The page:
Walking is a great option for the shortest of journeys – on average, people can walk a mile in about 20 minutes. It is good for your mental and physical health, plus it is the cheapest way to get around and there is no need to search for a parking space if you use your feet!
Cycling is a low-cost, reliable and highly-efficient mode of transport suitable for journeys that may be too long by foot. Most people can travel 5 miles in 30 minutes by bike at a comfortable pace and usually arrive happier than they started. Depending on the route, you don’t get stuck in traffic jams and you can carry quite a bit on a city bike with the right equipment (such as panniers) without breaking a sweat. And, if you are unable to ride a standard bike, there are other options such as tricycles, handcycles and recumbent cycles.
Public transport is an option if cycling and walking isn’t suitable and can save you the hassle of finding a parking space for your car. The journey can enable you to have some quiet time to read a book or newspaper, listen to a podcast or even take up a craft (such as knitting). Buses and trains are far more efficient than private cars when it comes to fuel consumption so taking public transport instead of a car can easily reduce your carbon footprint.
Walking and Cycling
As mentioned above, walking and cycling are great ways to get around Cambridge for shorter journeys. While you may assume that journeys will always be quicker by car, once you take congestion and parking into account it may be quicker to cycle or even walk these shorter journeys. This is particularly the case in a city. You are also able to take advantage of car-free shortcuts.
Even luggage, shopping or kids don’t need to be a barrier to ditching the car. For example, cargo bikes are designed to help you move heavy goods and even other people around. Electric bikes stretch the distance you can travel compared to a standard push bike and can reduce journey time.
Not even the weather needs to prevent you from cycling. With the right clothing (waterproof coat, trousers and a hat with a brim) and careful braking and turning, there’s nothing wrong with cycling in the rain or even snow.
Check out the Camcycle website for more tips and ideas.
Buying a bike
Your first choice should be riding the bikes you already have at home. If you need help to repair or maintain your bike, turn to one of the many repair shops in the city. Alternatively you can get a second hand bike from a local charity shop like OWL Bikes. This is cheaper than buying a new bike and has the added benefits of extra savings in energy by extending a bike’s lifecycle while supporting a good cause.
If you do need to buy a new bike, consider the following:
- Check your size with the shopkeeper – if the bike is too small then you won’t be able to pedal it efficiently
- Look for a practical bike with mudguards, chainguard, a rack and a basket – although these can be added afterwards too
- For riding at night you will need front and rear lights
- Be sure to get a good D-lock for securing your bike if you want to minimise the risk of theft. This should be rated 2 / 5 by ART at least (but 3 is better). These tend to be more expensive than other types of lock (it’ll probably cost at least £50) but if you are able to spend this, it will save you money in the long run.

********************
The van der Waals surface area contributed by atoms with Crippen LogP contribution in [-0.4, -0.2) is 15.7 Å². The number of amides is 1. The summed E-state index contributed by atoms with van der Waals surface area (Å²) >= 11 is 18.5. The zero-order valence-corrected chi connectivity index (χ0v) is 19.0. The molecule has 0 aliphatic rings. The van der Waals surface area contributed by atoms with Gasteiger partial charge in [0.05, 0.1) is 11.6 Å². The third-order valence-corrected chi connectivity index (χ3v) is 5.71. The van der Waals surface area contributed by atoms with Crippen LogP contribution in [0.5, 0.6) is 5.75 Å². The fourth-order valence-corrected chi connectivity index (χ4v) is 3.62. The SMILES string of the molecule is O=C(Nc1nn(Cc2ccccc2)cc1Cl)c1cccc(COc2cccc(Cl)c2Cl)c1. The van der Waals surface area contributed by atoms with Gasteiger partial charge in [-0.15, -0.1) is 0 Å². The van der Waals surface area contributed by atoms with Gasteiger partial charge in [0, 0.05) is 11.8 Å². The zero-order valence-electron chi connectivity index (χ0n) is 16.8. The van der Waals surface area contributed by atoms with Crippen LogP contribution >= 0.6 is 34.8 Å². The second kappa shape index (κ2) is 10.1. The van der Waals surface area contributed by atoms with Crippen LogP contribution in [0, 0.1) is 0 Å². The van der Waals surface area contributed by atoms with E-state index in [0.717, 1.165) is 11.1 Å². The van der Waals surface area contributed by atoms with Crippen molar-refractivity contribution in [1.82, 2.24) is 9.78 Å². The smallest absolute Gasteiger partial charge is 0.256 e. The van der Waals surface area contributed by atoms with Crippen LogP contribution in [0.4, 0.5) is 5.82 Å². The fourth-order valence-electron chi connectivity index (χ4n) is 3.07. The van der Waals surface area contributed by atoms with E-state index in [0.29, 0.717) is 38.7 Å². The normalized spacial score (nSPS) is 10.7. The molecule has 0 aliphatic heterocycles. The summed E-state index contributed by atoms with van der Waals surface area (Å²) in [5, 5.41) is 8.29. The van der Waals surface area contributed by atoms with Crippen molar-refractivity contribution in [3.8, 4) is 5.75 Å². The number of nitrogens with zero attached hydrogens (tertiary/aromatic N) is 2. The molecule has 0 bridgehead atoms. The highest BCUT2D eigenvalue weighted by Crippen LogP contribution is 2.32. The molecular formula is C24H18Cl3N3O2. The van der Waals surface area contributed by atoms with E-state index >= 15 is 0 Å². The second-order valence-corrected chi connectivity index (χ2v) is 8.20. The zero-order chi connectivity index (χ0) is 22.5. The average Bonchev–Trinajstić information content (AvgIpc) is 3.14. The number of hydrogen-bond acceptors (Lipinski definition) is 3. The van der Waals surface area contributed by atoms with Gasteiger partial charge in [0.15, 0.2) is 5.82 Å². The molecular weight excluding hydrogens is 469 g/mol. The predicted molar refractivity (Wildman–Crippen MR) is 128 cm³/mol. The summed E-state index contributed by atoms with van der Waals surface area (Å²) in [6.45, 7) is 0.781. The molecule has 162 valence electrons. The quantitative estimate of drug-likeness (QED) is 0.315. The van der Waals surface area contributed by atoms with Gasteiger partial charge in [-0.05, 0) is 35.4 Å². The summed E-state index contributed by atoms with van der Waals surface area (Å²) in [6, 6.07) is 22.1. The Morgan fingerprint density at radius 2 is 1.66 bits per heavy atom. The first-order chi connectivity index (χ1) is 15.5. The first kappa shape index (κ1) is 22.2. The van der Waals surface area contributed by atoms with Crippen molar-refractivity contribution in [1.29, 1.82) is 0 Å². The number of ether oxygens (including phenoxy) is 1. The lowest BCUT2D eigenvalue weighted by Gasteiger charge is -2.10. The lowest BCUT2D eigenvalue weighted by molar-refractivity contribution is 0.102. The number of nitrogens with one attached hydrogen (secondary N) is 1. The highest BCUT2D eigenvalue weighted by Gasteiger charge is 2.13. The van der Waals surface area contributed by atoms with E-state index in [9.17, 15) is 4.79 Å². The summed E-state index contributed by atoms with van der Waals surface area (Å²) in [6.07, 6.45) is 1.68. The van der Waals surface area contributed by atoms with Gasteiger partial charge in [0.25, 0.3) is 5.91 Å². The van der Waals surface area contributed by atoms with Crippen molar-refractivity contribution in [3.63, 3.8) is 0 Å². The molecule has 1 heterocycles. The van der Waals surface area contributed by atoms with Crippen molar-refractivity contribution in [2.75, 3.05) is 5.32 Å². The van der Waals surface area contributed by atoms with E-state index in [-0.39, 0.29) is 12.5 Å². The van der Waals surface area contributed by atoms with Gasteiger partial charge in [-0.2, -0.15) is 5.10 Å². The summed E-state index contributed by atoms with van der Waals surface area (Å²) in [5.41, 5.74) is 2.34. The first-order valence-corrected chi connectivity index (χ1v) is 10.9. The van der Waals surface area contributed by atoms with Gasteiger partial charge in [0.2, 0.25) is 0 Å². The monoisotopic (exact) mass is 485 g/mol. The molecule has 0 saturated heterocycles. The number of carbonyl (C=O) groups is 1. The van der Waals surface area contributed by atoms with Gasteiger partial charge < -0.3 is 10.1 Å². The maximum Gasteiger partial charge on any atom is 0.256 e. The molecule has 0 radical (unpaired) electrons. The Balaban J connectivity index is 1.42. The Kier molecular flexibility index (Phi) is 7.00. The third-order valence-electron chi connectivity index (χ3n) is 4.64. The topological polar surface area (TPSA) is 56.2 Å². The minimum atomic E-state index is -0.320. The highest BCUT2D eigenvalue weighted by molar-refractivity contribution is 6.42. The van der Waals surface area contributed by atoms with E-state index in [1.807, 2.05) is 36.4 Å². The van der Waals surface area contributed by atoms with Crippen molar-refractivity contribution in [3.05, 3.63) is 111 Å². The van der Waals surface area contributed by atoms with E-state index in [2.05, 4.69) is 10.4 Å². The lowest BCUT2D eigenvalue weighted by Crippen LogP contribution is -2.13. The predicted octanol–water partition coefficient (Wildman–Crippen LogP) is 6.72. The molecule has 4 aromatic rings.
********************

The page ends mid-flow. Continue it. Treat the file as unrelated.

Your employer may be able to help you with financial and practical support to get started cycling. There are currently two schemes that help employees that your employer may be part of:
Many people are turning to e-bikes (electric bikes) to help them on longer journeys or to get around quicker. For people who mainly travel short journeys, an e-bike can replace a car, so even though they are not cheap, they are very cheap in comparison! They’re also vastly more efficient than electric cars and can generally travel 30-60 miles on electricity worth about 5p! Manufacturing an e-bike is much, much lighter on the environment than an electric car.
Keep in mind that these tend to be considerably more valuable than push-bikes so it is worth spending even more on a properly secure lock to keep your bike safe.
Family bikes are designed to carry multiple family members, usually a parent with one or more children. They can come with an e-assist to help with the extra weight. They vary in shapes and sizes, so that every family can find the right model for their needs. Check out the School Run Centre or Outspoken for more advice, or turn to the vast second hand market for family bikes in Cambridge.
Businesses such as Zedify have shown that in a city it is possible to run delivery services by (electric / cargo) bike. This is more environmentally sustainable than delivery vans and local retailers such as Outspoken will be able to help you find the right solution for your needs.
Cambridge has a good connection to other towns and cities by public transport such as buses and trains. Dedicated bus lanes and routes can provide better options to avoid congestion. If you do need to drive to get somewhere, consider driving part-way and using public transport for the remainder. For example, Cambridge has a number of park and ride locations which can make parking simpler when visiting the city from further afield.
You can find most information about buses on the Cambridgeshire County Council website. Here you will find links to current bus timetables, information about bus tickets as well as application forms for free bus passes. Traveline is an online platform to plan your bus journeys which can help if you aren’t sure which buses you need to take or when they are running.
Community transport schemes
Community transport provides journeys for people who have difficulty using conventional public transport. For example those who do not have access to public transport and do not have access to their own car, or those who experience difficulty using public transport i.e. because of a disability or age.